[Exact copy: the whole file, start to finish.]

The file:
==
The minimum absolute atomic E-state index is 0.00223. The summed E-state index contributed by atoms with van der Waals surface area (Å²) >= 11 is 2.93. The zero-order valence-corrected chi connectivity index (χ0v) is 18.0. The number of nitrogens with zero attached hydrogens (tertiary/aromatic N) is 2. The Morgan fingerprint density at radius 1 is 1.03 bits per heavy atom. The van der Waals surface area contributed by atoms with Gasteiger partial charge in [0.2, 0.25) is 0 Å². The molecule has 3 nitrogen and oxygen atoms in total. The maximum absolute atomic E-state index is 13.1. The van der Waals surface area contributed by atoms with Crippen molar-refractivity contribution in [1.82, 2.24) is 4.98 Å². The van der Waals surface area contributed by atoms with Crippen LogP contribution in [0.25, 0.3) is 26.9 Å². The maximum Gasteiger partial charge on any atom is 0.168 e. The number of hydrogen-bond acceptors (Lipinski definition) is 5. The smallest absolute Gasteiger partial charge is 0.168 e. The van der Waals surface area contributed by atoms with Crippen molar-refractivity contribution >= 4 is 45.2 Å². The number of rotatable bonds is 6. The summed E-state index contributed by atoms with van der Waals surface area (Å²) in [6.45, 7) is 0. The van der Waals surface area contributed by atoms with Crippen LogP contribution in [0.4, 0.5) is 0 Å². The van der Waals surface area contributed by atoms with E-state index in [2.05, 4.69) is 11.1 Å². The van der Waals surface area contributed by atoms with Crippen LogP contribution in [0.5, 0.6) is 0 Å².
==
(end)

The minimum absolute atomic E-state index is 0.00223. The summed E-state index contributed by atoms with van der Waals surface area (Å²) >= 11 is 2.93. The zero-order valence-corrected chi connectivity index (χ0v) is 18.0. The number of nitrogens with zero attached hydrogens (tertiary/aromatic N) is 2. The Morgan fingerprint density at radius 1 is 1.03 bits per heavy atom. The van der Waals surface area contributed by atoms with Gasteiger partial charge in [0.2, 0.25) is 0 Å². The molecule has 3 nitrogen and oxygen atoms in total. The maximum absolute atomic E-state index is 13.1. The van der Waals surface area contributed by atoms with Crippen molar-refractivity contribution in [1.82, 2.24) is 4.98 Å². The van der Waals surface area contributed by atoms with Crippen LogP contribution in [0.25, 0.3) is 26.9 Å². The maximum Gasteiger partial charge on any atom is 0.168 e. The number of hydrogen-bond acceptors (Lipinski definition) is 5. The smallest absolute Gasteiger partial charge is 0.168 e. The van der Waals surface area contributed by atoms with Crippen molar-refractivity contribution >= 4 is 45.2 Å². The number of rotatable bonds is 6. The summed E-state index contributed by atoms with van der Waals surface area (Å²) in [6.45, 7) is 0. The van der Waals surface area contributed by atoms with Crippen LogP contribution in [0.4, 0.5) is 0 Å². The van der Waals surface area contributed by atoms with E-state index in [2.05, 4.69) is 11.1 Å². The van der Waals surface area contributed by atoms with Crippen LogP contribution in [0.5, 0.6) is 0 Å².